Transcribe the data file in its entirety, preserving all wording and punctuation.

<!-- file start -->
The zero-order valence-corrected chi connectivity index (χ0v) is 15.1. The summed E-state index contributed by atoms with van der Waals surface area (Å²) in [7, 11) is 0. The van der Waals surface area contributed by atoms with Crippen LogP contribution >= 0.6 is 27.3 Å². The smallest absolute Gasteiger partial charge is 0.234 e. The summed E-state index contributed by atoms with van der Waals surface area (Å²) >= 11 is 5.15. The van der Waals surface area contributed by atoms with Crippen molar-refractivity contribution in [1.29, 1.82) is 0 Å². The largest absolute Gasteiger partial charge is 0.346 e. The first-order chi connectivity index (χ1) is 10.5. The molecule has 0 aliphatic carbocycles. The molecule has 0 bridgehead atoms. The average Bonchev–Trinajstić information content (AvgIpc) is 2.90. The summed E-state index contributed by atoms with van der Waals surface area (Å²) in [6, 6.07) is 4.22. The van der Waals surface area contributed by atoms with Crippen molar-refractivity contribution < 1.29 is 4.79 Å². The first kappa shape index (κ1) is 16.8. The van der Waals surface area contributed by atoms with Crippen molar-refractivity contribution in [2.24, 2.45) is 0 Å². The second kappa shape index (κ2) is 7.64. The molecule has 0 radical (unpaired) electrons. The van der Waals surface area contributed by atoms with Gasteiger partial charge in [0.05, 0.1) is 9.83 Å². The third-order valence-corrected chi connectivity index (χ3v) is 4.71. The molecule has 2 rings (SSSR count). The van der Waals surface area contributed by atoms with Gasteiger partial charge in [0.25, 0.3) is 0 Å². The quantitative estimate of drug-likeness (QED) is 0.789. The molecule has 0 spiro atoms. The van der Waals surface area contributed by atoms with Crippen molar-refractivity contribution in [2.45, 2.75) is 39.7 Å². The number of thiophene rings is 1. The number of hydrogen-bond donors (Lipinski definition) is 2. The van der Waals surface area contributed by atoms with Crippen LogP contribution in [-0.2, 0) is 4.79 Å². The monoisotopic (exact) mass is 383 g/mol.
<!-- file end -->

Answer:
The zero-order valence-corrected chi connectivity index (χ0v) is 15.1. The summed E-state index contributed by atoms with van der Waals surface area (Å²) in [7, 11) is 0. The van der Waals surface area contributed by atoms with Crippen LogP contribution >= 0.6 is 27.3 Å². The smallest absolute Gasteiger partial charge is 0.234 e. The summed E-state index contributed by atoms with van der Waals surface area (Å²) >= 11 is 5.15. The van der Waals surface area contributed by atoms with Crippen molar-refractivity contribution in [1.29, 1.82) is 0 Å². The largest absolute Gasteiger partial charge is 0.346 e. The first-order chi connectivity index (χ1) is 10.5. The molecule has 0 aliphatic carbocycles. The molecule has 0 bridgehead atoms. The average Bonchev–Trinajstić information content (AvgIpc) is 2.90. The summed E-state index contributed by atoms with van der Waals surface area (Å²) in [6, 6.07) is 4.22. The van der Waals surface area contributed by atoms with Crippen molar-refractivity contribution < 1.29 is 4.79 Å². The first kappa shape index (κ1) is 16.8. The van der Waals surface area contributed by atoms with Crippen molar-refractivity contribution in [2.24, 2.45) is 0 Å². The second kappa shape index (κ2) is 7.64. The molecule has 0 radical (unpaired) electrons. The van der Waals surface area contributed by atoms with Gasteiger partial charge in [0.05, 0.1) is 9.83 Å². The third-order valence-corrected chi connectivity index (χ3v) is 4.71. The molecule has 2 rings (SSSR count). The van der Waals surface area contributed by atoms with Gasteiger partial charge in [0.25, 0.3) is 0 Å². The quantitative estimate of drug-likeness (QED) is 0.789. The molecule has 0 spiro atoms. The van der Waals surface area contributed by atoms with Crippen molar-refractivity contribution in [2.45, 2.75) is 39.7 Å². The number of thiophene rings is 1. The number of hydrogen-bond donors (Lipinski definition) is 2. The van der Waals surface area contributed by atoms with Crippen LogP contribution in [-0.2, 0) is 4.79 Å². The monoisotopic (exact) mass is 383 g/mol.